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Stresses of life, ‘9-1-1’ are no match for Angela Bassett

At age 65, Angela Bassett knows the secret to looking timeless can’t be bottled or bought. Lowering that trademark smooth voice, she divulges, “Like who you are on the inside and it shows on the outside.”

That’s it?

She laughs and adds: “Otherwise, just keep the stress down and the attitude hot.”

The ironic thing is Bassett has every reason to be stressed these days. Her twins, Bronwyn and Slater, just turned 18, high school graduation is around the corner and they’ve been on 26 college tours — and counting.

“Transitions are actually beautiful times in life,” Bassett says.

There’s another change that is more imminent. Her hit TV series “9-1-1” moved to ABC for a nonstop Season 7 that begins Thursday (and streams on Hulu).

New episodes revolve around Bassett’s top cop and Capt. Bobby Nash (Peter Krause) sneaking away on a cruise ship voyage for a long-delayed honeymoon. The vessel capsizes in a multi-episode arc that rivals “Titanic.”

“We are going full throttle,” Bassett says of the series — and her life.

She spent a good deal of time in a water tank during filming. “This opening was wet, wild and wonderful,” she shares.

When she’s not saving lives, fictionally speaking, Bassett lives in L.A. with her actor husband, Courtney B. Vance, and their twins.

Her good life tips:

Gravitate toward ‘the pull’

Bassett took the role on “9-1-1” largely because it just felt right. “It doesn’t have to be a role, but anything in life that yanks you in a direction,” she says. She had worked with “9-1-1” executive producers Ryan Murphy, Brad Falchuck and Tim Minear on “American Horror Story.” “I knew I was in the right place here because each time I worked with them I was really excited to start,” she adds. “You should gravitate towards things where you feel challenged and pulled. I felt the pull toward this show because I knew the appreciation level would be there.”

A star is born

Bassett says she grew up poor in St. Petersburg, Florida, where her single mother raised Bassett and her sister. “My favorite possession as a child was my record player,” she says. “I’d put on my favorite music, watch the album spin, grab my hairbrush and pretend it was a mic while I sang my favorite songs. I did ‘Midnight Train to Georgia’ and ‘I Heard It Through the Grapevine.’ I guess those were my first performances.”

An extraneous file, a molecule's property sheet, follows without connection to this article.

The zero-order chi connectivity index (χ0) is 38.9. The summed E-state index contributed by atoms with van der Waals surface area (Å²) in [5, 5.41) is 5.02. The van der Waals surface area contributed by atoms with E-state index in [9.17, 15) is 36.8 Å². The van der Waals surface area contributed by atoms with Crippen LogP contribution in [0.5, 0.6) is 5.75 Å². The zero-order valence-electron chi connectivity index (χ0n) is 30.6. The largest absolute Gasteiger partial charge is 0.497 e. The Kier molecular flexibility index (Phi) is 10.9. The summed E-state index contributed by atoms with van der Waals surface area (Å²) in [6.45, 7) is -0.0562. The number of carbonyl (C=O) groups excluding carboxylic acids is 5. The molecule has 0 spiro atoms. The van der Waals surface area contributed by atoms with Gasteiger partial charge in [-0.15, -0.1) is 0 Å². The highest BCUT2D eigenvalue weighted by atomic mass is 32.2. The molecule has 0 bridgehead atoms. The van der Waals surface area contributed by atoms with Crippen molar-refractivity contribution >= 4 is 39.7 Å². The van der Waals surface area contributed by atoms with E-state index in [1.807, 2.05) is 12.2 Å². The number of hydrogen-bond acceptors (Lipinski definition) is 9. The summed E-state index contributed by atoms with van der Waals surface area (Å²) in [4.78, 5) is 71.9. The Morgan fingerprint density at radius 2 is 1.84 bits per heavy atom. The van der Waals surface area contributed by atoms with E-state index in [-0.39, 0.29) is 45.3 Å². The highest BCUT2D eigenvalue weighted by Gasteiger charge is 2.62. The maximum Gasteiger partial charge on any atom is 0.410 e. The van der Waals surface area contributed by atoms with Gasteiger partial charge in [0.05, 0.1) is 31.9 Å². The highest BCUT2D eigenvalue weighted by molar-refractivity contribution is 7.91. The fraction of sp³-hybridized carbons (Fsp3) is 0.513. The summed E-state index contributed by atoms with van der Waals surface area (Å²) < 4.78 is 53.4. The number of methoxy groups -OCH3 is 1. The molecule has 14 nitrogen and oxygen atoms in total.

Don’t be average

Bassett says her dreams back then included marrying one of the brothers from the Jackson 5. “My mother’s dream was that I went to college because she hadn’t gone,” she shares. “She was constantly on my sister and me. She would look at our homework and say, ‘It’s not an A. It’s not a B. It’s a C.’ I’d say, ‘C is average mom.’ She’d say, ‘I don’t have average kids.’ It was a good lesson to push yourself.” Bassett would graduate from Yale with a B.A. in African American studies and then earn a Masters of Fine Arts from the Yale School of Drama.

What’s age got to do with it?

Don’t tell Bassett that she looks amazing for 65. “I love a compliment, but when you hear, ‘You look good for your age,’ it does give me pause,” she says. “I think people who take care of themselves look good at every age or whatever age, you know?”

She will even have a bit of fun with the numbers. When someone recently told her that she “looked so young,” Bassett says she replied, “That’s wonderful to hear, seeing as I’m 80!”

Know what matters

Bassett won an Oscar for her breakout role as Tina Turner in 1993’s “What’s Love Got to Do With It” and was nominated a second time for playing Queen Ramonda in 2022’s “Black Panther: Wakanda Forever.” Did the Oscar acknowledgment change her life? “Not one damn bit,” she jokes. “I’m still that mom wondering what I should make for dinner and then feeling guilty if we go out.” One recognition for portraying Turner does hold a special place in Bassett’s heart. “Tina took me aside one day and said, ‘You played me so well. Thank you.’ ”

Practice moderation

“I do try to eat well,” Bassett says, “but I do well about 75 percent of the time. I do love something sweet, but I try to counteract anything I do that’s not so great with something very good. I believe you can eat yourself well.”

As for exercise, she starts with big goals. “Maybe you plan to walk 3 miles and you only do 2, but at least you’re out there and striving toward the next goal.”

Find the joy in aging

“Every birthday is a time to reflect on life and how far you’ve come,” she says. “If you don’t like something, then you can make a plan to change it. … And as I age, the wonderful thing is that you can really appreciate all that’s around you and the people in your life and the love. And you can celebrate your own uniqueness. Everyone is an important asset to the world.”

Pick the right partner

“You need somebody in your corner who really believes in you during those moments you don’t believe in yourself,” she says. “You can just hang onto their faith until yours comes back.”

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